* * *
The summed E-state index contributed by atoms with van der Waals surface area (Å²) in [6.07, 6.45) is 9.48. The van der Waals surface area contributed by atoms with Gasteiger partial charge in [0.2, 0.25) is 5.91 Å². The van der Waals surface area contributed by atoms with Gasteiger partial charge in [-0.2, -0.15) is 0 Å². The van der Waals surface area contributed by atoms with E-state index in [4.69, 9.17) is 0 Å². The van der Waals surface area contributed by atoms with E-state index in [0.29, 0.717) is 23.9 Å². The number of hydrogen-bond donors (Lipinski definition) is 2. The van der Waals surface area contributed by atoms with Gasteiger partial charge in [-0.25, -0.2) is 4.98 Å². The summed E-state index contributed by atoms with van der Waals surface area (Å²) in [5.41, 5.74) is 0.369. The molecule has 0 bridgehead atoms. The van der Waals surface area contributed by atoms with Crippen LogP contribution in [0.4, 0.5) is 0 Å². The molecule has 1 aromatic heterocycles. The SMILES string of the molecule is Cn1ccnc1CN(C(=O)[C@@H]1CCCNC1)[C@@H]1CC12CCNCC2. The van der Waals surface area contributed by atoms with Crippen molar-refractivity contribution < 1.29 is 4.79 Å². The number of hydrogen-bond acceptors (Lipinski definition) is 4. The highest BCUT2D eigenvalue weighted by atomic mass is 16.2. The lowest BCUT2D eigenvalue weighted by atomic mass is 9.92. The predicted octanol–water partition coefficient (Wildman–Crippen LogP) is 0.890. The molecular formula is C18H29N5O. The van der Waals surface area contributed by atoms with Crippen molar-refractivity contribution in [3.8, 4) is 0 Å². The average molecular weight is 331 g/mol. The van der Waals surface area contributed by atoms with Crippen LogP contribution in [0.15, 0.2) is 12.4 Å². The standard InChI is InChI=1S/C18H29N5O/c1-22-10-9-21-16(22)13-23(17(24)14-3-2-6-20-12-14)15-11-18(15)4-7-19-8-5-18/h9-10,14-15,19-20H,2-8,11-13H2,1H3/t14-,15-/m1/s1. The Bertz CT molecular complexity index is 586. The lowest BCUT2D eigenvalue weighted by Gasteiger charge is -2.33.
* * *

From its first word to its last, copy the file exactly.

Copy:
The summed E-state index contributed by atoms with van der Waals surface area (Å²) in [6.07, 6.45) is 9.48. The van der Waals surface area contributed by atoms with Gasteiger partial charge in [0.2, 0.25) is 5.91 Å². The van der Waals surface area contributed by atoms with Gasteiger partial charge in [-0.2, -0.15) is 0 Å². The van der Waals surface area contributed by atoms with E-state index in [4.69, 9.17) is 0 Å². The van der Waals surface area contributed by atoms with E-state index in [0.29, 0.717) is 23.9 Å². The number of hydrogen-bond donors (Lipinski definition) is 2. The van der Waals surface area contributed by atoms with Gasteiger partial charge in [-0.25, -0.2) is 4.98 Å². The summed E-state index contributed by atoms with van der Waals surface area (Å²) in [5.41, 5.74) is 0.369. The molecule has 0 bridgehead atoms. The van der Waals surface area contributed by atoms with Crippen LogP contribution in [0.4, 0.5) is 0 Å². The molecule has 1 aromatic heterocycles. The SMILES string of the molecule is Cn1ccnc1CN(C(=O)[C@@H]1CCCNC1)[C@@H]1CC12CCNCC2. The van der Waals surface area contributed by atoms with Crippen molar-refractivity contribution < 1.29 is 4.79 Å². The number of hydrogen-bond acceptors (Lipinski definition) is 4. The highest BCUT2D eigenvalue weighted by atomic mass is 16.2. The lowest BCUT2D eigenvalue weighted by atomic mass is 9.92. The predicted octanol–water partition coefficient (Wildman–Crippen LogP) is 0.890. The molecular formula is C18H29N5O. The van der Waals surface area contributed by atoms with Crippen molar-refractivity contribution in [3.8, 4) is 0 Å². The average molecular weight is 331 g/mol. The van der Waals surface area contributed by atoms with Crippen LogP contribution in [0.15, 0.2) is 12.4 Å². The standard InChI is InChI=1S/C18H29N5O/c1-22-10-9-21-16(22)13-23(17(24)14-3-2-6-20-12-14)15-11-18(15)4-7-19-8-5-18/h9-10,14-15,19-20H,2-8,11-13H2,1H3/t14-,15-/m1/s1. The Bertz CT molecular complexity index is 586. The lowest BCUT2D eigenvalue weighted by Gasteiger charge is -2.33.